This is the second post of four discussing my talkback with filmmaker Kevin Miller after a viewing of Hellbound?.
As I mentioned in Part 1, I am cross-posting these from my blog as I work back through some of the Q&A Kevin and I hosted, the queries we fielded about UR.
This post is about universal reconciliation in Christ and the atonement.
One of the biggest misconceptions about evangelical universalism is that it dismisses the atonement. Specifically, Kevin and I were asked, “If everyone gets to heaven then what’s the point of Jesus dying on the cross?”
This question is really strange because so many people think it’s a legitimate criticism when, in fact, it is one of the most easily answered objections to universal reconciliation in Christ. It’s so easily answered that I wonder if the people raising the question have taken two seconds to think about it.
To be sure, I don’t want to criticize someone who has just encountered this conversation for the first time. Many young people are just getting introduced to these topics and discussions. So most haven’t really taken the time to think it through.
*But pastors with graduate degrees don’t get a pass on this! *They should know better. So let me be clear. Any pastor who makes the claim “universal reconciliation in Christ negates the cross” is either 1) being thoughtless (I edited here my harsher descriptions) or 2) willfully attempting to mislead people.
Because this is really very simple and rudimentary.
To show this, let us just assume that penal substitutionary atonement is true. Let’s just assume the most conservative view of the atonement.
In this view God is both a God of grace and a God of justice. And in order to satisfy God’s justice God demands the punishment of sinners, their very lives. But being a God of love God takes on this punishment, Christ substitutes himself in our place taking on the just punishment that we deserve. And in this way both God’s love and justice are reconciled in God’s extension of grace to a sinful humanity.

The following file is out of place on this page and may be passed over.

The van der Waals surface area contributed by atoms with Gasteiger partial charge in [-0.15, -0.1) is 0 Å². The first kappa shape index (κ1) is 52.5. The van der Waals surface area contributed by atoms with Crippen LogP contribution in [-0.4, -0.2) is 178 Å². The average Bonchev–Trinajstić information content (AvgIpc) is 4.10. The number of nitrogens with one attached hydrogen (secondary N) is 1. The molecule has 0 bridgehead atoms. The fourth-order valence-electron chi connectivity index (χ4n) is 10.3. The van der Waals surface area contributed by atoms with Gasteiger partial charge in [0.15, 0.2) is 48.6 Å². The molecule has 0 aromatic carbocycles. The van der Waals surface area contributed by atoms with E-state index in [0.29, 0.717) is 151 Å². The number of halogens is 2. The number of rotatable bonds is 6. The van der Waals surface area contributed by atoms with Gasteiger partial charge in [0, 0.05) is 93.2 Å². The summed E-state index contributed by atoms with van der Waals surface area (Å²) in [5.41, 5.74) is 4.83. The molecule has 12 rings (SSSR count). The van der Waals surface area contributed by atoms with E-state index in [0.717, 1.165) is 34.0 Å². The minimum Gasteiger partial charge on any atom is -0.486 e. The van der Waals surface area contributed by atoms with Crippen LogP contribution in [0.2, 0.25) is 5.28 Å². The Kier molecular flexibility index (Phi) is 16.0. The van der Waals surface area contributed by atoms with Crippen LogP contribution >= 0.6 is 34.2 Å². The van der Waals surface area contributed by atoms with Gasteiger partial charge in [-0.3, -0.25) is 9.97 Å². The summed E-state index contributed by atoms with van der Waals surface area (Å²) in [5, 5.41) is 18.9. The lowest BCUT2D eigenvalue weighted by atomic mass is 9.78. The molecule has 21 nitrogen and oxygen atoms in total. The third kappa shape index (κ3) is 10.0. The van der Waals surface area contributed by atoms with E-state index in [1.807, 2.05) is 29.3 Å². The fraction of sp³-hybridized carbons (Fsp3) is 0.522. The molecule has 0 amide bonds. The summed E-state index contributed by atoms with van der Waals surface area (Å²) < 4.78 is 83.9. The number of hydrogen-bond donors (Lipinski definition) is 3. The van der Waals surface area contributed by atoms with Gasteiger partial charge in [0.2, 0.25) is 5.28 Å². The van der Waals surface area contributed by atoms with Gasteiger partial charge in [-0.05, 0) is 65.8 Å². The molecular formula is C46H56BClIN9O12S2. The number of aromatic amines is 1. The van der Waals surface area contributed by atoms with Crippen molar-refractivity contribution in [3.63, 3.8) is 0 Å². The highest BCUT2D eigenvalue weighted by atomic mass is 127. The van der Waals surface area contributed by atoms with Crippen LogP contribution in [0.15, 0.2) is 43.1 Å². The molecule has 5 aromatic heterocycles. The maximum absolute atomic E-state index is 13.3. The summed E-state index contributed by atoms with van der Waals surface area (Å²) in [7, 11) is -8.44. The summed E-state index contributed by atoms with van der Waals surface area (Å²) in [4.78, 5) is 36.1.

Let’s assume all that is true. The basic idea is this. The atonement is necessary because God cannot forgive humanity without the just punishment of sin being meted out. Basically, God’s extension of grace requires an atonement. Jesus provides that atonement. Thus all humanity can be forgiven by God.
Now, just take a second to ponder all that and ask yourself, how does any of that affect universal reconciliation in Christ?
Answer: it doesn’t affect it at all, not one whit.
And why is that? Because if the atonement is necessary for God to forgive humanity then it is necessary no matter if it was one or one million people being saved. If the atonement is necessary then it is necessary. The numbers of people being saved is irrelevant. The number being saved many be few or many. One person or every person who has ever lived. But the math has nothing to do with the necessity of the atonement.
Because the atonement, commonly understood, has nothing to do with the number of the saved but with the inner life of God, the means to reconcile justice and love. The atonement, commonly understood, is about that tension in the heart of God and has nothing to do with the number of the saved/elect.
In short, whenever you hear a pastor raise the issue of the cross in relation to universal reconciliation in Christ you’ve got either a competence or a dishonesty problem on your hands.
Because this is really very, very simple.
Theologically, this isn’t 1 + 1 = 2, but it’s pretty close.